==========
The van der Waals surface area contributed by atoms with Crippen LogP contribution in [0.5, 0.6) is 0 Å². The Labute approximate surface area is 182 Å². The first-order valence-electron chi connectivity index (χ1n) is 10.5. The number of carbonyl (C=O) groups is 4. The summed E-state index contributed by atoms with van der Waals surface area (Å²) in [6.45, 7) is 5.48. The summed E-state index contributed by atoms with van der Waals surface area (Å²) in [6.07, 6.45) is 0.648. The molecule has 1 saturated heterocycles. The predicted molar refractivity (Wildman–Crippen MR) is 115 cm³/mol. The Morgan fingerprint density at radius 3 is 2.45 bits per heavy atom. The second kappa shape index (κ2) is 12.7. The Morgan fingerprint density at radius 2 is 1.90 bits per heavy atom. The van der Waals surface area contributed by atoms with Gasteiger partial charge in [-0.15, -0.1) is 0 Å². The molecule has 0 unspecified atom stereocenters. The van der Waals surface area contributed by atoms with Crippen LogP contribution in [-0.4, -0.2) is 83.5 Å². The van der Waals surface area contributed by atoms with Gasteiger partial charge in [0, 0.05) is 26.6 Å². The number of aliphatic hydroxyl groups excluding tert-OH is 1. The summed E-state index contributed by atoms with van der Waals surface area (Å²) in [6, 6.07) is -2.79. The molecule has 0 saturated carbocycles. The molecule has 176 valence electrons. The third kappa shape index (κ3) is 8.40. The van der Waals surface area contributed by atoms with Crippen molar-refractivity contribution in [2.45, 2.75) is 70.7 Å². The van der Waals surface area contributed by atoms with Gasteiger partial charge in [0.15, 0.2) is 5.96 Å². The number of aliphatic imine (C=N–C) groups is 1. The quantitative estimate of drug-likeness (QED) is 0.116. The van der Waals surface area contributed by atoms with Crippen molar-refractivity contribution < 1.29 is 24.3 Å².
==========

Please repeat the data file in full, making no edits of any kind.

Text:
The van der Waals surface area contributed by atoms with Crippen LogP contribution in [0.5, 0.6) is 0 Å². The Labute approximate surface area is 182 Å². The first-order valence-electron chi connectivity index (χ1n) is 10.5. The number of carbonyl (C=O) groups is 4. The summed E-state index contributed by atoms with van der Waals surface area (Å²) in [6.45, 7) is 5.48. The summed E-state index contributed by atoms with van der Waals surface area (Å²) in [6.07, 6.45) is 0.648. The molecule has 1 saturated heterocycles. The predicted molar refractivity (Wildman–Crippen MR) is 115 cm³/mol. The Morgan fingerprint density at radius 3 is 2.45 bits per heavy atom. The second kappa shape index (κ2) is 12.7. The Morgan fingerprint density at radius 2 is 1.90 bits per heavy atom. The van der Waals surface area contributed by atoms with Gasteiger partial charge in [-0.15, -0.1) is 0 Å². The molecule has 0 unspecified atom stereocenters. The van der Waals surface area contributed by atoms with Crippen LogP contribution in [-0.4, -0.2) is 83.5 Å². The van der Waals surface area contributed by atoms with Gasteiger partial charge in [0, 0.05) is 26.6 Å². The number of aliphatic hydroxyl groups excluding tert-OH is 1. The summed E-state index contributed by atoms with van der Waals surface area (Å²) in [6, 6.07) is -2.79. The molecule has 0 saturated carbocycles. The molecule has 176 valence electrons. The third kappa shape index (κ3) is 8.40. The van der Waals surface area contributed by atoms with Crippen molar-refractivity contribution in [2.45, 2.75) is 70.7 Å². The van der Waals surface area contributed by atoms with Gasteiger partial charge in [0.15, 0.2) is 5.96 Å². The number of aliphatic imine (C=N–C) groups is 1. The quantitative estimate of drug-likeness (QED) is 0.116. The van der Waals surface area contributed by atoms with Crippen molar-refractivity contribution < 1.29 is 24.3 Å².